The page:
Special treatment: Chicago’s gun laws leave regular joes unprotected
Dave Workman writes of Arenda Troutman, a member of the Chicago Board of Aldermen.
Ms. Troutman’s home was burglarized twice within a few days, so she demanded special protection from the Chicago police. She got it.
At a cost to taxpayers of $366 a day, a patrol car is parked in front of her house for several hours every Saturday and Sunday. Police on the beat are ordered to check her house each day, just as a private security firm would.
Admittedly, Ms. Troutman needs protection. For one thing, it is against the law for a law-abiding citizen to buy a gun in Chicago, a situation that emboldens crooks. And that is where Dave Workman comes in. He follows cases like this because he is the editor of Gun Week, the magazine of the Second Amendment Foundation.
Chicago’s gun prohibition makes everyone vulnerable to those who would break into their homes and do them harm. But most people can’t summon the constabulary for special protection, as Ms. Troutman can.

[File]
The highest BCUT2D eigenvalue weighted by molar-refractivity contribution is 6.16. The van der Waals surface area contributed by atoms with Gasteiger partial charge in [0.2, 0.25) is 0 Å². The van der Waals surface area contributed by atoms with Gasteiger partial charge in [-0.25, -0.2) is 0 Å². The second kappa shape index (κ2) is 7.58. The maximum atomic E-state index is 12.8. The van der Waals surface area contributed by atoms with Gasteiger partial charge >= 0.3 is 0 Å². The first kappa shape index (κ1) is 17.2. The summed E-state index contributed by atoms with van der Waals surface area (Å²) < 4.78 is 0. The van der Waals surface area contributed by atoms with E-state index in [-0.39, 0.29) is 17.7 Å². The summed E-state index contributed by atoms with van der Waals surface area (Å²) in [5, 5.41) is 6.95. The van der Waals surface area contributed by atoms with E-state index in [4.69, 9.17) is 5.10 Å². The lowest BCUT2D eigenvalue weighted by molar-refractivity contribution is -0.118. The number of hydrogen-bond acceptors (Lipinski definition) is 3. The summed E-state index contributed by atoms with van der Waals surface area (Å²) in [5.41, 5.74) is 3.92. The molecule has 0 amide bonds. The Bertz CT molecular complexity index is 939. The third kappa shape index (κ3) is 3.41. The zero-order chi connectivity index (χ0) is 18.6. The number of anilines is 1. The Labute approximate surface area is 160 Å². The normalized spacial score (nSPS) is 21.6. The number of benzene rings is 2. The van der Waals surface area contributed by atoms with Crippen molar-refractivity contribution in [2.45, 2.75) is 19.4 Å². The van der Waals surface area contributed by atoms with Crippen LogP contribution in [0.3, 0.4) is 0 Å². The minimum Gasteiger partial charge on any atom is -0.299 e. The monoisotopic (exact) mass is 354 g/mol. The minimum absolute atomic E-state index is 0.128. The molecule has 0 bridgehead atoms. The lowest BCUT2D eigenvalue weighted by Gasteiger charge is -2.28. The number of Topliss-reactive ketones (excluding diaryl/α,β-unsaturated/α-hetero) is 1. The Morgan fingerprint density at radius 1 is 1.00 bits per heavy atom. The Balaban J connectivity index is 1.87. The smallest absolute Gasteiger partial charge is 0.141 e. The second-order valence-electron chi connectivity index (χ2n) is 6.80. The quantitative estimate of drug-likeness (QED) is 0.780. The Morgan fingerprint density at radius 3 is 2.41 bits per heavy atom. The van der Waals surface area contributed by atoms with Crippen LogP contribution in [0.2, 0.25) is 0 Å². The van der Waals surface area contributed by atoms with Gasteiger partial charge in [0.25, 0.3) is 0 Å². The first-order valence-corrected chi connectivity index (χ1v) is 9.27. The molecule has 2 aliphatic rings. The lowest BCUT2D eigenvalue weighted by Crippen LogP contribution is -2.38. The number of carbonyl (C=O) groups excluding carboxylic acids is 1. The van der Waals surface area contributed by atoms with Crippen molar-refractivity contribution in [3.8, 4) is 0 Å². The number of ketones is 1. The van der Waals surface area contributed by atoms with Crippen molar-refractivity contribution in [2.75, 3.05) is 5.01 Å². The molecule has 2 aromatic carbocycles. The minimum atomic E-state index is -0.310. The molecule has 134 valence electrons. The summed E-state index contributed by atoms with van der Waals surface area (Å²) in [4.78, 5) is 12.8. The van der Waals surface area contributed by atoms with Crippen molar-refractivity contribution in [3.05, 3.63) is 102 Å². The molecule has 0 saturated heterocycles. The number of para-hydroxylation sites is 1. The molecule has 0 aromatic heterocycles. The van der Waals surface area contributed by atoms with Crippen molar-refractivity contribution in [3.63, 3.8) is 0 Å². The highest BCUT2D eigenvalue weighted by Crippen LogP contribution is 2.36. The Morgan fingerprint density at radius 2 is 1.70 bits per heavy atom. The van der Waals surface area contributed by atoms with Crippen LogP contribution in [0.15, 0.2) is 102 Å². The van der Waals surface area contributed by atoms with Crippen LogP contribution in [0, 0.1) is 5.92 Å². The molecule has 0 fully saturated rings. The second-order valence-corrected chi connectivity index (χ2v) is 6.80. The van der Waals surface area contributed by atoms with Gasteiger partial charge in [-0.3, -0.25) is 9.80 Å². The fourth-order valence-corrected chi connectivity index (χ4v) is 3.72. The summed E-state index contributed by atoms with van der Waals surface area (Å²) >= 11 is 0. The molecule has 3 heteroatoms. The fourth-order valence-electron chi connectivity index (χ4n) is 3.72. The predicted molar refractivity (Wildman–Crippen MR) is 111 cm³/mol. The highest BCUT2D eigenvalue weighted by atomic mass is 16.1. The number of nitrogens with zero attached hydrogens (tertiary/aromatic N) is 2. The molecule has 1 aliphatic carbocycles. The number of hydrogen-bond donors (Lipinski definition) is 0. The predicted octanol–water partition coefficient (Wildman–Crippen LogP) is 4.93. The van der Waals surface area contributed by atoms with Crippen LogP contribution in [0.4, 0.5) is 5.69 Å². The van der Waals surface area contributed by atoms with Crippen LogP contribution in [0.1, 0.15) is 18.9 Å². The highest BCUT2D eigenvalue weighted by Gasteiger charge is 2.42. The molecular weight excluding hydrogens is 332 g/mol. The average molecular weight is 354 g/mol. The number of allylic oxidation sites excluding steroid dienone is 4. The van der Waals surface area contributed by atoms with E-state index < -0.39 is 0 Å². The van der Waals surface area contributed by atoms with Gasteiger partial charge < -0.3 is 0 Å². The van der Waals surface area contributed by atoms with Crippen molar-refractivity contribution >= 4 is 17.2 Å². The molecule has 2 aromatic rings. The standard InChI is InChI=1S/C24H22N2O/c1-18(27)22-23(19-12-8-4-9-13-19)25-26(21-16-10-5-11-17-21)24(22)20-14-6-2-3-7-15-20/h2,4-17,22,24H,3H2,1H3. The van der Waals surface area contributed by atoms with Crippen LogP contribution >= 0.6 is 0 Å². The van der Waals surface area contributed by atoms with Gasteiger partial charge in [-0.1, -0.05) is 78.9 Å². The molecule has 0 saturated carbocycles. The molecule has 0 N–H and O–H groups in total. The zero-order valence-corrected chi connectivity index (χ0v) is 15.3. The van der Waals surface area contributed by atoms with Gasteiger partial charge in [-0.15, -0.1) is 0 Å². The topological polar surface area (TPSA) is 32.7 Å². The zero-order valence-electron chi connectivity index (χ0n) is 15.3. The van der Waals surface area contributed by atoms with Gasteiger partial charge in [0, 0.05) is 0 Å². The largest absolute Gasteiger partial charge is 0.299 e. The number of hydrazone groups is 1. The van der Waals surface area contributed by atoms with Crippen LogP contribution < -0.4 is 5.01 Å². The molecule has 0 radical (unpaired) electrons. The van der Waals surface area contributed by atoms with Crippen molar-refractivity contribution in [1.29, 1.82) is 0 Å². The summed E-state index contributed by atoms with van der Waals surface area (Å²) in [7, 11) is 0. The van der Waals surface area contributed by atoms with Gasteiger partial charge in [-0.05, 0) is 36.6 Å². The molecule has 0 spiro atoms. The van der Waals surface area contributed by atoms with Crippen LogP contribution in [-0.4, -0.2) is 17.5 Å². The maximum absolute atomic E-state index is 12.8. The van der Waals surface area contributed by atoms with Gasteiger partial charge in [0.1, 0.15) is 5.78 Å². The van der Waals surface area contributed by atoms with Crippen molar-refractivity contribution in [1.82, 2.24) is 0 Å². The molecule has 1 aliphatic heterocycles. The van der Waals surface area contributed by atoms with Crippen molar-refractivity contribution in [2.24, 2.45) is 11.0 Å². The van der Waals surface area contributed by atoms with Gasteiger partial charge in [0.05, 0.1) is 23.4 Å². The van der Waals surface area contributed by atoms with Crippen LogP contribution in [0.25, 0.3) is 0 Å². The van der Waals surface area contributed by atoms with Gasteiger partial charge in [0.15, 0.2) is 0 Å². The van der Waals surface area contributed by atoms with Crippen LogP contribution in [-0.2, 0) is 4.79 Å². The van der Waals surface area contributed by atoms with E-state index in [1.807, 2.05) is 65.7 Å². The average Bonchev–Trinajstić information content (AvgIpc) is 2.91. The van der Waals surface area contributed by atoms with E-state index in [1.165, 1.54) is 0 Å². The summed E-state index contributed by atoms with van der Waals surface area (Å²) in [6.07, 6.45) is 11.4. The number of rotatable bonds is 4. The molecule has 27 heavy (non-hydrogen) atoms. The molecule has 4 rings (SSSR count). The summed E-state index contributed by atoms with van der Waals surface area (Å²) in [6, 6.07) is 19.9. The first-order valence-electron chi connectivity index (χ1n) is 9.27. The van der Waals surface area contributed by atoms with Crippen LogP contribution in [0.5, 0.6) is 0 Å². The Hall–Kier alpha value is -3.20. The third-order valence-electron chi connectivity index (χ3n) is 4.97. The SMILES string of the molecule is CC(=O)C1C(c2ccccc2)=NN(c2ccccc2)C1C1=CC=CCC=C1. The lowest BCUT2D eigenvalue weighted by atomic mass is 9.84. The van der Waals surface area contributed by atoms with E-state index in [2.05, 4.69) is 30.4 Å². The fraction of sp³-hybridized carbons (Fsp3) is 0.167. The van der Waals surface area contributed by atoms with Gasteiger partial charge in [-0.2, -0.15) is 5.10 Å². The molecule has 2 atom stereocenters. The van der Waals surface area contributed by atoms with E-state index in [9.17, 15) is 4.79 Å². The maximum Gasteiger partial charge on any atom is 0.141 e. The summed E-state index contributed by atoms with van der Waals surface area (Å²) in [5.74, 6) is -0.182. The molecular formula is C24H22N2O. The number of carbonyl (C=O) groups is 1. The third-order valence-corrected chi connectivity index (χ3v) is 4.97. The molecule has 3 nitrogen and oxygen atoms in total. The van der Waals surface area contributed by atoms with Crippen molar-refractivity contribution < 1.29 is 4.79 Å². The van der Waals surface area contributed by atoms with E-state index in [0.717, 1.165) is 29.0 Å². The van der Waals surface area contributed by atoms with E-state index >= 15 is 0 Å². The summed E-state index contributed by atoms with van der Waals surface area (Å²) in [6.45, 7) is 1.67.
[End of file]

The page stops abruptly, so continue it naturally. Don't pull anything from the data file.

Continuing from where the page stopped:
Does she deserve this treatment? she was asked.
“Deserve it?” she replied. “Damn right. I should receive the protection I am receiving. I am an elected official.”
This line of reasoning overlooks the fact that crimes are committed against regular folks, those who are not elected officials, too.
And while the Windy City’s cops are giving specialized protection to Ms. Troutman — and heaven knows how many other elite Chicagoans — they are distracted from protecting ordinary people who, if they follow the law, are unarmed and largely unprotected.
Published in Editorials on October 18, 2004 11:17 AM